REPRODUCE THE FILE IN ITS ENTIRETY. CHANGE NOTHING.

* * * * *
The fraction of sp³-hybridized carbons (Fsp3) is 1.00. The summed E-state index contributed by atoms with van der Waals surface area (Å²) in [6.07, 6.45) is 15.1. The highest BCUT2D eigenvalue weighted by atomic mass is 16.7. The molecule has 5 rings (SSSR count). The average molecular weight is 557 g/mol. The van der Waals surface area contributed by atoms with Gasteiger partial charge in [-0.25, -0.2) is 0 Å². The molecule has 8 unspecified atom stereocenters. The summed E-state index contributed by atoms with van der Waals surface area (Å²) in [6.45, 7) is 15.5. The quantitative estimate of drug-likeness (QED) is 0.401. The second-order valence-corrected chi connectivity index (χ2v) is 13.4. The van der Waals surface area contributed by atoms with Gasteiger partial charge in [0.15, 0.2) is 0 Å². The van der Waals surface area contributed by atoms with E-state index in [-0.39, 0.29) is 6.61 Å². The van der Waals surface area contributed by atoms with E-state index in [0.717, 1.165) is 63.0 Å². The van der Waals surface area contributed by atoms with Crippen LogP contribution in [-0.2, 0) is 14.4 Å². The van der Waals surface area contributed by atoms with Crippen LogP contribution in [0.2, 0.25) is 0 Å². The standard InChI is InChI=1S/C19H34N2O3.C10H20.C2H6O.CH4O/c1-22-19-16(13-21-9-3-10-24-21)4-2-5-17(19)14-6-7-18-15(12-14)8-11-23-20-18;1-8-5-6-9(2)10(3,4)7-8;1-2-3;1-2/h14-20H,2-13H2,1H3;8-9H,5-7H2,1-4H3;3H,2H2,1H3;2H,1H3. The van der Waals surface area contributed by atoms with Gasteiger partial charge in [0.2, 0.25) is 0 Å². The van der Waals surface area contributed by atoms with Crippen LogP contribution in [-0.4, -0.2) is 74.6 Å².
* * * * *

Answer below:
The fraction of sp³-hybridized carbons (Fsp3) is 1.00. The summed E-state index contributed by atoms with van der Waals surface area (Å²) in [6.07, 6.45) is 15.1. The highest BCUT2D eigenvalue weighted by atomic mass is 16.7. The molecule has 5 rings (SSSR count). The average molecular weight is 557 g/mol. The van der Waals surface area contributed by atoms with Gasteiger partial charge in [-0.25, -0.2) is 0 Å². The molecule has 8 unspecified atom stereocenters. The summed E-state index contributed by atoms with van der Waals surface area (Å²) in [6.45, 7) is 15.5. The quantitative estimate of drug-likeness (QED) is 0.401. The second-order valence-corrected chi connectivity index (χ2v) is 13.4. The van der Waals surface area contributed by atoms with Gasteiger partial charge in [0.15, 0.2) is 0 Å². The van der Waals surface area contributed by atoms with E-state index in [-0.39, 0.29) is 6.61 Å². The van der Waals surface area contributed by atoms with E-state index in [0.717, 1.165) is 63.0 Å². The van der Waals surface area contributed by atoms with Crippen LogP contribution in [-0.2, 0) is 14.4 Å². The van der Waals surface area contributed by atoms with Crippen LogP contribution in [0.2, 0.25) is 0 Å². The standard InChI is InChI=1S/C19H34N2O3.C10H20.C2H6O.CH4O/c1-22-19-16(13-21-9-3-10-24-21)4-2-5-17(19)14-6-7-18-15(12-14)8-11-23-20-18;1-8-5-6-9(2)10(3,4)7-8;1-2-3;1-2/h14-20H,2-13H2,1H3;8-9H,5-7H2,1-4H3;3H,2H2,1H3;2H,1H3. The van der Waals surface area contributed by atoms with Gasteiger partial charge in [0.2, 0.25) is 0 Å². The van der Waals surface area contributed by atoms with Crippen LogP contribution in [-0.4, -0.2) is 74.6 Å².